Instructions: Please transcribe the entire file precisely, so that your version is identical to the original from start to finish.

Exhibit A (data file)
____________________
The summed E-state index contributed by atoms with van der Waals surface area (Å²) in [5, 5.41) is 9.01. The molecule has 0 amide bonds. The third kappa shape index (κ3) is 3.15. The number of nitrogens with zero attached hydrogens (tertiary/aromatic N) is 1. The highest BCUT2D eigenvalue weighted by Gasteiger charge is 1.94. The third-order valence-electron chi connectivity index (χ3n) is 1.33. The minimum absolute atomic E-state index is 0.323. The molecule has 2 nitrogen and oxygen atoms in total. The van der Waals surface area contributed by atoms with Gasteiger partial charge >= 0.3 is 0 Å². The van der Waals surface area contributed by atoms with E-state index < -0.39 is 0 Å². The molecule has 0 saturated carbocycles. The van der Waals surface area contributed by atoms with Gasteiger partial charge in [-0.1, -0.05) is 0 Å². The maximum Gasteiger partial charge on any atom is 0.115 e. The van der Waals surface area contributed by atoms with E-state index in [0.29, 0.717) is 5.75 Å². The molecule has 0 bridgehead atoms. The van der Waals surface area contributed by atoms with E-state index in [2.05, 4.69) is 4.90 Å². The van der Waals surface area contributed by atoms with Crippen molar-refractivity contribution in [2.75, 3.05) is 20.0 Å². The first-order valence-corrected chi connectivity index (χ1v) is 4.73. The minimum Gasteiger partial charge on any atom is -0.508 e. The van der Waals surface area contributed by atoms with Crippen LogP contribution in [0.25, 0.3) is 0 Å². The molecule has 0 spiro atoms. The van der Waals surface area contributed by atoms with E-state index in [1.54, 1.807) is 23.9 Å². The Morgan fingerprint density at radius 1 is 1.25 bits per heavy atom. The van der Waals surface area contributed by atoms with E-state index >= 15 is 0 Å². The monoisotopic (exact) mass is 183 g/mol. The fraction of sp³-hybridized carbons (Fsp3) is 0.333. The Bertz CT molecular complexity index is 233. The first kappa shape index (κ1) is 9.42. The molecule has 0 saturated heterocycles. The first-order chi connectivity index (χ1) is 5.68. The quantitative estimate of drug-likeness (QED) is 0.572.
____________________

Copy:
The summed E-state index contributed by atoms with van der Waals surface area (Å²) in [5, 5.41) is 9.01. The molecule has 0 amide bonds. The third kappa shape index (κ3) is 3.15. The number of nitrogens with zero attached hydrogens (tertiary/aromatic N) is 1. The highest BCUT2D eigenvalue weighted by Gasteiger charge is 1.94. The third-order valence-electron chi connectivity index (χ3n) is 1.33. The minimum absolute atomic E-state index is 0.323. The molecule has 2 nitrogen and oxygen atoms in total. The van der Waals surface area contributed by atoms with Gasteiger partial charge >= 0.3 is 0 Å². The van der Waals surface area contributed by atoms with E-state index < -0.39 is 0 Å². The molecule has 0 saturated carbocycles. The van der Waals surface area contributed by atoms with Gasteiger partial charge in [-0.1, -0.05) is 0 Å². The maximum Gasteiger partial charge on any atom is 0.115 e. The van der Waals surface area contributed by atoms with E-state index in [0.29, 0.717) is 5.75 Å². The molecule has 0 bridgehead atoms. The van der Waals surface area contributed by atoms with E-state index in [2.05, 4.69) is 4.90 Å². The van der Waals surface area contributed by atoms with Crippen molar-refractivity contribution in [2.75, 3.05) is 20.0 Å². The first-order valence-corrected chi connectivity index (χ1v) is 4.73. The minimum Gasteiger partial charge on any atom is -0.508 e. The van der Waals surface area contributed by atoms with Crippen LogP contribution in [0.25, 0.3) is 0 Å². The molecule has 0 spiro atoms. The van der Waals surface area contributed by atoms with E-state index in [1.54, 1.807) is 23.9 Å². The Morgan fingerprint density at radius 1 is 1.25 bits per heavy atom. The van der Waals surface area contributed by atoms with E-state index >= 15 is 0 Å². The monoisotopic (exact) mass is 183 g/mol. The fraction of sp³-hybridized carbons (Fsp3) is 0.333. The Bertz CT molecular complexity index is 233. The first kappa shape index (κ1) is 9.42. The molecule has 0 saturated heterocycles. The first-order chi connectivity index (χ1) is 5.68. The quantitative estimate of drug-likeness (QED) is 0.572.